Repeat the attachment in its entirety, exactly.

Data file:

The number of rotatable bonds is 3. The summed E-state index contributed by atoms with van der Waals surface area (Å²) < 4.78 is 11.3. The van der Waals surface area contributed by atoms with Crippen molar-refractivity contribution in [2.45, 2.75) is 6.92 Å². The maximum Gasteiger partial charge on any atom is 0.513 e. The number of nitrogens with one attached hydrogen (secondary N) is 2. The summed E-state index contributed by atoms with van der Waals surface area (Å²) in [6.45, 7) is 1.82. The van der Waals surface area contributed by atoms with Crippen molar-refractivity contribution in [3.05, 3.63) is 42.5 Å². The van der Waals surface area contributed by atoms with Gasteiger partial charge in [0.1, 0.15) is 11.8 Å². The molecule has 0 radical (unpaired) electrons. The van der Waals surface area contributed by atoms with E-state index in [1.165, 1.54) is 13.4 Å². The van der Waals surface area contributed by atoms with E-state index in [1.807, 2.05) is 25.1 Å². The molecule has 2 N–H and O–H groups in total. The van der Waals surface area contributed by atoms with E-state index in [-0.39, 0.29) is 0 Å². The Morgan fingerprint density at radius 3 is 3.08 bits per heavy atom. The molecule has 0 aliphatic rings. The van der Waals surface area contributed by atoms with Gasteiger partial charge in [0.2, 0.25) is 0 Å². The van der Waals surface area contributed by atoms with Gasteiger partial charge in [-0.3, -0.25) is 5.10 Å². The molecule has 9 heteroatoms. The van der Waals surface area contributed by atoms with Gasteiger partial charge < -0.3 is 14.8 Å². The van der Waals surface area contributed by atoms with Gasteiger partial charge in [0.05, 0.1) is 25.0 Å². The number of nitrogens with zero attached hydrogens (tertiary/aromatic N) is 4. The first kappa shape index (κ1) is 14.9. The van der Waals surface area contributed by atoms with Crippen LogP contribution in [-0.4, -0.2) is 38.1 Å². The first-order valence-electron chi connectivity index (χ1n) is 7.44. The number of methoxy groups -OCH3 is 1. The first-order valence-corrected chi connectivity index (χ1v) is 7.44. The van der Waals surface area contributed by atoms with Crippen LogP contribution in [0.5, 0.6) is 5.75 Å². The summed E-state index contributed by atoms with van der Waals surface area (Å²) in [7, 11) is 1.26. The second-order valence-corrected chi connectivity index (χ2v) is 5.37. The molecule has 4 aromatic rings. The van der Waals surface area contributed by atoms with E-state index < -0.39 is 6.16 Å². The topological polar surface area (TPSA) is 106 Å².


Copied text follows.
The number of rotatable bonds is 3. The summed E-state index contributed by atoms with van der Waals surface area (Å²) < 4.78 is 11.3. The van der Waals surface area contributed by atoms with Crippen molar-refractivity contribution in [2.45, 2.75) is 6.92 Å². The maximum Gasteiger partial charge on any atom is 0.513 e. The number of nitrogens with one attached hydrogen (secondary N) is 2. The summed E-state index contributed by atoms with van der Waals surface area (Å²) in [6.45, 7) is 1.82. The van der Waals surface area contributed by atoms with Crippen molar-refractivity contribution in [3.05, 3.63) is 42.5 Å². The van der Waals surface area contributed by atoms with Gasteiger partial charge in [0.1, 0.15) is 11.8 Å². The molecule has 0 radical (unpaired) electrons. The van der Waals surface area contributed by atoms with E-state index in [1.165, 1.54) is 13.4 Å². The van der Waals surface area contributed by atoms with E-state index in [1.807, 2.05) is 25.1 Å². The molecule has 2 N–H and O–H groups in total. The van der Waals surface area contributed by atoms with E-state index in [-0.39, 0.29) is 0 Å². The Morgan fingerprint density at radius 3 is 3.08 bits per heavy atom. The molecule has 0 aliphatic rings. The van der Waals surface area contributed by atoms with Gasteiger partial charge in [0.2, 0.25) is 0 Å². The van der Waals surface area contributed by atoms with Gasteiger partial charge in [-0.3, -0.25) is 5.10 Å². The molecule has 9 heteroatoms. The van der Waals surface area contributed by atoms with Gasteiger partial charge < -0.3 is 14.8 Å². The van der Waals surface area contributed by atoms with Gasteiger partial charge in [0.05, 0.1) is 25.0 Å². The number of nitrogens with zero attached hydrogens (tertiary/aromatic N) is 4. The first kappa shape index (κ1) is 14.9. The van der Waals surface area contributed by atoms with Crippen LogP contribution in [-0.4, -0.2) is 38.1 Å². The first-order valence-electron chi connectivity index (χ1n) is 7.44. The number of methoxy groups -OCH3 is 1. The first-order valence-corrected chi connectivity index (χ1v) is 7.44. The van der Waals surface area contributed by atoms with Crippen LogP contribution in [0.5, 0.6) is 5.75 Å². The summed E-state index contributed by atoms with van der Waals surface area (Å²) in [7, 11) is 1.26. The second-order valence-corrected chi connectivity index (χ2v) is 5.37. The molecule has 4 aromatic rings. The van der Waals surface area contributed by atoms with E-state index < -0.39 is 6.16 Å². The topological polar surface area (TPSA) is 106 Å².